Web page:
Wednesday, 3 July 2013

Cameron and Osborne race to the bottom in economic literacy

By Philip Booth

Google Cameron global race and you get a depressing 33,000,000 responses. Google Osborne global race and you get a depressing 2,650,000 responses. Apparently, the ‘global race’ is going to be a major theme of the Conservative Party conference. The concept of the global race is terrible economics and a reflection of utterly incoherent thinking. This is a pity because one of David Cameron’s major speeches on the concept contained a very fine set of aspirations (even if those aspirations are a long way from being implemented in policy). However, the policy analysis in the speech was completely overwhelmed by the reporting of the global race rhetoric which does so much to undermine understanding of economics in the public sphere.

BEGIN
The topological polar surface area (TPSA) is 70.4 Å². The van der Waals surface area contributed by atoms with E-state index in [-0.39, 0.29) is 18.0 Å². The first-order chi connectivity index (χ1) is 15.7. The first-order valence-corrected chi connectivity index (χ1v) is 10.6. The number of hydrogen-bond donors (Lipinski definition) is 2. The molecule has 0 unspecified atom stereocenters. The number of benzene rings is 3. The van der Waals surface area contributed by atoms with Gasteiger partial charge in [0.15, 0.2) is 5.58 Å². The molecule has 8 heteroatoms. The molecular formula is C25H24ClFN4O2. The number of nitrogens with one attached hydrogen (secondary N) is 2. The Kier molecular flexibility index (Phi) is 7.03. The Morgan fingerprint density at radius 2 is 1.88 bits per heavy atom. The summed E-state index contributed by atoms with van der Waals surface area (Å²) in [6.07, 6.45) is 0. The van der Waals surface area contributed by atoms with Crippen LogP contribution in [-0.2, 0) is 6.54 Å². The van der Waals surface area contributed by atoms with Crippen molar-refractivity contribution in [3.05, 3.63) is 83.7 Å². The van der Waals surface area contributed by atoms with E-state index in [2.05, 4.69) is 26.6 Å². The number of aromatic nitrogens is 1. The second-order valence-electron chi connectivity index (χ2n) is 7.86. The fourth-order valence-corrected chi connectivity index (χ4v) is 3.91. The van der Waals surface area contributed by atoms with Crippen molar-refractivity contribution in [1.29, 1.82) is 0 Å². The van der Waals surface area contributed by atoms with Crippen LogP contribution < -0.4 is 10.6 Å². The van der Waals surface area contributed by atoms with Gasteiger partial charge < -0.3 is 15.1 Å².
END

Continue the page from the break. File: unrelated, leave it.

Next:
So what is the problem?

Cameron does not say with whom we are in a race. But, given that it is a global race, I guess we can assume it is everybody: India and China at one end of the scale (rapidly growing but still relatively poor countries) and France and Germany at the other end. Presumably, in Cameron’s view, there is some kind of fixed prize. If France or China adopt bad policies, we are more likely to win the prize and come first in the global race. But there is no evidence for this competitive theory of development. A poor France or a failing India does not help Britain. It will mean more expensive imports for Britain if other countries are less efficient and smaller export markets for our own companies if other countries are less prosperous. Furthermore, good policy can be copied – if there are models of good policy abroad, that provides evidence for Britain and we can copy those ideas: low corporate tax rates in Ireland and competition in education in Sweden are both examples of global copying rather than global races in a zero sum game.

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